Christoph Loy, in his 2011 Salzburg production of Richard Strauss’ Die Frau ohne Schatten, avoids the problem of how to represent the Spirit World by essentially eliminating it. Instead we get a Konzept based on Böhm’s first recording of the work in Vienna’s Sofiensalle in 1955. Vienna is still recovering from the war and the hall is unheated and the singers unpaid. The Empress is rising star Leonie Rysanek and the Nurse is long time favourite Elisabeth Höngen. They represent the generations separated by the war. The Emperor is an American singing in Europe for the first time and, crucially, Barak and his wife are a real life married couple. Initially we see a lot of recording studio action as singers are moved about by actors in this experiment in early stereo. Then the action, particularly the Barak/Wife interaction slips more and more off stage. For the finale, we get a sort of celebratory concert in evening dress. It’s not a bad concept and this cast handles it very well but I fancy it’s a tough introduction to this far from straightforward opera and it does lose the magic of the Spirit World. (In other words I’m glad I saw the Met production before this one.)
Along the way there are some interesting touches. The “boy toy” the Nurse produces for the Dyer’s Wife comes complete with showgirls. At the crucial point where both women are philosophising about there feelings about having children all the extra; recording crew, maids etc, become children and right at the end, during the “concert”, there are some very strange things going on with the stage audience.
The performances are all very good. Anne Schwanewilms is the Empress andd her silvery voice has an uncanny knack of cutting through the orchestra without sounding at all slicey. Evelyn Herlitzius is a powerful and impassioned Dyer’s wife and interacts very well with Wolfgang Koch’s sympathetic Barak. Stephen Gould sounds lovely as the Emperor and Michaela Schuster manages to convey both aspects of the Nurse’s role in this production; both malevolent spirit and older diva. Perhaps the real stars here though are the Wiener Philharmoniker and Christian Thielemann. It’s a nuanced, detailed and transparent rendering of the score that probes it’s complexities with some subtlety.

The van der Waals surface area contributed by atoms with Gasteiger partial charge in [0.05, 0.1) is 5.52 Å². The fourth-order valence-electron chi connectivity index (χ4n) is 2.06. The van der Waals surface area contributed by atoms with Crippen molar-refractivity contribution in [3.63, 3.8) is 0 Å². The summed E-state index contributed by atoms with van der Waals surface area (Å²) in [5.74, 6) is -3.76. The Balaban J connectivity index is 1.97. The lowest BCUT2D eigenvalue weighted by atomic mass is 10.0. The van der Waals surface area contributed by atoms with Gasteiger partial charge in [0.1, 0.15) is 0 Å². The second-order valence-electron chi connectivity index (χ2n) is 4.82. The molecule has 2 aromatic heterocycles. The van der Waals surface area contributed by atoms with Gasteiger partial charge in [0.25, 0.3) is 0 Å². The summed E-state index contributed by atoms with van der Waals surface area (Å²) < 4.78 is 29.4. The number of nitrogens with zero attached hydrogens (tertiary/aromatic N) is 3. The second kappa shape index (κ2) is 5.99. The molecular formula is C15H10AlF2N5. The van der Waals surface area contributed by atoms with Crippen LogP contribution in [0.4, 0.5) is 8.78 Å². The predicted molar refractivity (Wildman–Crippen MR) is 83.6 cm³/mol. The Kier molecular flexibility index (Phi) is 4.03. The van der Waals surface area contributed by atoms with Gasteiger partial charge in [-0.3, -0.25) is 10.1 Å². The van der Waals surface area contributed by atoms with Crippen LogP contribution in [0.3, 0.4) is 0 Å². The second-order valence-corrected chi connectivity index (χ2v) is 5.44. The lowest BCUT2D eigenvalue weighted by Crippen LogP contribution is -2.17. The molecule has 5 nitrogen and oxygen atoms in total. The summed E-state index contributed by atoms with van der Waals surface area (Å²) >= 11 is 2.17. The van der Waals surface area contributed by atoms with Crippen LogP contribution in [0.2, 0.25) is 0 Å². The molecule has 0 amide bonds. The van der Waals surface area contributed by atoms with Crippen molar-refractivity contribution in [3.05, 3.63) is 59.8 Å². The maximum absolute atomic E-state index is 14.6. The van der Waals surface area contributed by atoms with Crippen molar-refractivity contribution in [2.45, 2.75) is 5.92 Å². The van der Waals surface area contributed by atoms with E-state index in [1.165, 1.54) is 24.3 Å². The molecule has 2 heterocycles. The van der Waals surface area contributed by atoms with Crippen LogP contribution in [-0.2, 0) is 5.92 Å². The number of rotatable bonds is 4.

This was recorded in HD and looks and sounds (DTS surround) about as good on DVD as a disk can be. It’s also available on Blu-ray. The video direction by Karina Fibich is unobtrusive and, since this isn’t a production given to grand visual statements, her focus on the actors seems sensible. There is a good documentary focussing on Thielemann’s preparation of the work but with a few good clips from Loy as well. Subtitle options are English, French, German and Spanish. The booklet contains a very good essay on the production by Mike Ashman and a synopsis. I suspect it also includes a track listing but I can’t be sure as some unspeakable fiend has cut all the English language content out of the library copy booklet.
So, a strongly sung and played performance of a rather intriguing production of a seldom seen work. As such it’s definitely worth seeing but is perhaps not the best option for someone new to the work.